9. Aaron Trowbridge February 20th, 2018 8:46 pm

    Here is a photo of my 25 yr old leki poles with one leki self arrest grip and one homemade one (after the leki broke). Cut from 1/2 aluminum plate with solid tang into tje grip. This would be easier with the whippet compatible pole. https://photos.app.goo.gl/Jw6Igj9JcLGZbZDU2

  10. Pablo February 21st, 2018 4:39 am

    Yeah Lou, an aluminium Whippet would be fantastic.
    For that use steel is not necessary and Aluminium would save several grams…
    I think is an opportunity to B&D or other aftermarket producers… Specially knowing that there will be other Whippet ready poles….

  11. Lou Dawson 2 February 21st, 2018 10:25 am

    Aaron, beautiful job on that!

  12. Mark W February 21st, 2018 10:30 am

    The directional half-basket returns. That’s unfortunate.

  13. Mark W February 21st, 2018 10:30 am

    Glad you brought back the monopod mod. I’ve done that. Works nicely.

  14. Lou Dawson 2 February 21st, 2018 11:22 am

    Yeah, I’m not a fan of the half basket either… am assuming regular baskets will rotate-pop install. Lou

  15. etto February 22nd, 2018 2:27 am

    @Jason you lost me at splitboard 😉 I suppose ski crampons aren’t the hottest thing around for split boards? Personally, if the up is that sketchy I don’t want to be on my skis, whippet or no whippet.

  16. Jason February 22nd, 2018 10:50 am

    @etto. I was on ski crampons when I fell and AT boots with Dynafit toes. There was a skin track from a previous day that was ok but also frozen hard, one of the kickturn corners was blown out so I tried to go a few more steps out into the frozen corn and realized my mistake. In the end I was much happier and faster on my boot crampons and it was a bad choice on my part to push so far on skis in those conditions.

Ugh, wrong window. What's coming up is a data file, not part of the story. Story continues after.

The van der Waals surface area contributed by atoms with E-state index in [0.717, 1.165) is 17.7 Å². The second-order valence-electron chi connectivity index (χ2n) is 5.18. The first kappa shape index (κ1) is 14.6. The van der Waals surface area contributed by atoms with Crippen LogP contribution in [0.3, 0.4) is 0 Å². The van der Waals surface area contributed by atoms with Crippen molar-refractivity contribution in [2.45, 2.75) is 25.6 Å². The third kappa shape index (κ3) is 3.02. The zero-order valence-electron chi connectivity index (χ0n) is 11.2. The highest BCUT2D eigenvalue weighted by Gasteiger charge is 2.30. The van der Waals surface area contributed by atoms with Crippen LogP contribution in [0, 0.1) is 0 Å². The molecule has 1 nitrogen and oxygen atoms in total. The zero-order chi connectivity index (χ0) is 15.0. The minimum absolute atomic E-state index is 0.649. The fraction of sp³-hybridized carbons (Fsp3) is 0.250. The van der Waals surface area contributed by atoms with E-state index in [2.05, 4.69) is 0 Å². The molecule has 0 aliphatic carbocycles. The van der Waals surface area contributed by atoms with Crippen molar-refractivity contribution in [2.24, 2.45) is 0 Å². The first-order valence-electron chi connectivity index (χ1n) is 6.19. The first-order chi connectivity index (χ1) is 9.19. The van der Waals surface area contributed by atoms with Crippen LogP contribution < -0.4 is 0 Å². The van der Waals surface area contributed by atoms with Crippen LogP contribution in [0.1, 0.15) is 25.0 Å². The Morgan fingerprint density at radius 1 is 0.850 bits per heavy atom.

Most of my learning in the mountains is related to recognizing situations and making changes before they get dangerous, this was a part of my learning process. 😀

    In the end, you’re correct though, splitboarding is a small market and within the splitboarding market the whippet is only used by a small portion.

  17. zippy the pinhead February 22nd, 2018 5:09 pm

    Half basket = less swing weight.

    I’d have expected you to be on board with that, Lou.

  18. Lou 2 February 22nd, 2018 5:30 pm

    The speed holes I drill in my baskets take care of the problem. Smile. Lou

  19. Wookie1974 March 19th, 2018 7:29 am

    So – I guess I’m asking the question with an obvious answer: Has anyone here actually self-arrested on one of these? I mean full-on, slide-for-life type stuff? I’ve had one accident like that, and the idea of these is attractive, but I’ve practiced self-arrests many many times, and I just can’t see these stopping much more than the smallest of falls from my experiences with a “real” one.
    Everything has its limit – but can anybody here give info on what the limits are for these things? I can’t even find them in Europe – and I’d hate to buy and be disappointed.

  20. Lou Dawson 2 March 19th, 2018 8:12 am

    Wookie, they are definitly very limited but have saved lives. How effective has somewhat to do with style of skiing. If you tend to jump into things at full speed, self arresting a fall using a Whippet or even an ice axe is nearly impossible, but if you ski steeps slowly in control, the Whippet can help. Also, they can help if you’re caught in an avalanche, as in some types of slides you can stab down into the bed surface as you get taken away, and thus stop yourself as the slide continues down the mountain. Again, in limited situations. Overall, I regard Whippet as more of a climbing aid than a self arrest device. Another mode Whippets are very useful for is when boot hiking in icy terrain, in case of a slip or awkward moment. MTN